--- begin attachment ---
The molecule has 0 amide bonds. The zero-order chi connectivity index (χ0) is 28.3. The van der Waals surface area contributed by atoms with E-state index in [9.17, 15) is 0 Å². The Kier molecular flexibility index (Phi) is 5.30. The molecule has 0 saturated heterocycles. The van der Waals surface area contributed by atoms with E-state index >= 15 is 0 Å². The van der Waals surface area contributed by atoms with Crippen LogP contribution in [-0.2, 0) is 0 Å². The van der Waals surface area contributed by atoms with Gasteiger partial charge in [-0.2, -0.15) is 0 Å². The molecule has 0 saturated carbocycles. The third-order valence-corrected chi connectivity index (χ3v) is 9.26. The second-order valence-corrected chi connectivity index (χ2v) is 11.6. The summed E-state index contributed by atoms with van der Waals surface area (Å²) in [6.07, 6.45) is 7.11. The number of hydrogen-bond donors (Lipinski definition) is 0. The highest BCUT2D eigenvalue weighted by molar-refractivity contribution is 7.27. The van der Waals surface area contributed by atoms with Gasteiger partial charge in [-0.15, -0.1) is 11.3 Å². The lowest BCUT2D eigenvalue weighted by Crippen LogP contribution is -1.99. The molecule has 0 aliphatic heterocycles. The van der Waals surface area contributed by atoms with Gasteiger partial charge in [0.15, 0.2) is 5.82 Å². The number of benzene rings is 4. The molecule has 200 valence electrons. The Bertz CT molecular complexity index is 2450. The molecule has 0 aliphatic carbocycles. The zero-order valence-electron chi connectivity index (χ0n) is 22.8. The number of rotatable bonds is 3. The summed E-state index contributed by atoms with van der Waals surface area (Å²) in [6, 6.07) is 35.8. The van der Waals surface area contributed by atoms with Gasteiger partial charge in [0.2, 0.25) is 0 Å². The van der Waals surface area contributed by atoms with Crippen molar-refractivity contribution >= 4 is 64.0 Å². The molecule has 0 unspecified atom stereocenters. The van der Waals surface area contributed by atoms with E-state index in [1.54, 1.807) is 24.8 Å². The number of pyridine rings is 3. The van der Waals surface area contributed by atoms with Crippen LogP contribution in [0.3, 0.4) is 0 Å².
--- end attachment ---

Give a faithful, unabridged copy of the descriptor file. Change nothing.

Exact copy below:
The molecule has 0 amide bonds. The zero-order chi connectivity index (χ0) is 28.3. The van der Waals surface area contributed by atoms with E-state index in [9.17, 15) is 0 Å². The Kier molecular flexibility index (Phi) is 5.30. The molecule has 0 saturated heterocycles. The van der Waals surface area contributed by atoms with E-state index >= 15 is 0 Å². The van der Waals surface area contributed by atoms with Crippen LogP contribution in [-0.2, 0) is 0 Å². The van der Waals surface area contributed by atoms with Gasteiger partial charge in [-0.2, -0.15) is 0 Å². The molecule has 0 saturated carbocycles. The third-order valence-corrected chi connectivity index (χ3v) is 9.26. The second-order valence-corrected chi connectivity index (χ2v) is 11.6. The summed E-state index contributed by atoms with van der Waals surface area (Å²) in [6.07, 6.45) is 7.11. The number of hydrogen-bond donors (Lipinski definition) is 0. The highest BCUT2D eigenvalue weighted by molar-refractivity contribution is 7.27. The van der Waals surface area contributed by atoms with Gasteiger partial charge in [-0.15, -0.1) is 11.3 Å². The lowest BCUT2D eigenvalue weighted by Crippen LogP contribution is -1.99. The molecule has 0 aliphatic heterocycles. The van der Waals surface area contributed by atoms with Gasteiger partial charge in [0.15, 0.2) is 5.82 Å². The number of benzene rings is 4. The molecule has 200 valence electrons. The Bertz CT molecular complexity index is 2450. The molecule has 0 aliphatic carbocycles. The zero-order valence-electron chi connectivity index (χ0n) is 22.8. The number of rotatable bonds is 3. The summed E-state index contributed by atoms with van der Waals surface area (Å²) in [6, 6.07) is 35.8. The van der Waals surface area contributed by atoms with Gasteiger partial charge in [0.2, 0.25) is 0 Å². The van der Waals surface area contributed by atoms with Crippen molar-refractivity contribution >= 4 is 64.0 Å². The molecule has 0 unspecified atom stereocenters. The van der Waals surface area contributed by atoms with E-state index in [1.54, 1.807) is 24.8 Å². The number of pyridine rings is 3. The van der Waals surface area contributed by atoms with Crippen LogP contribution in [0.3, 0.4) is 0 Å².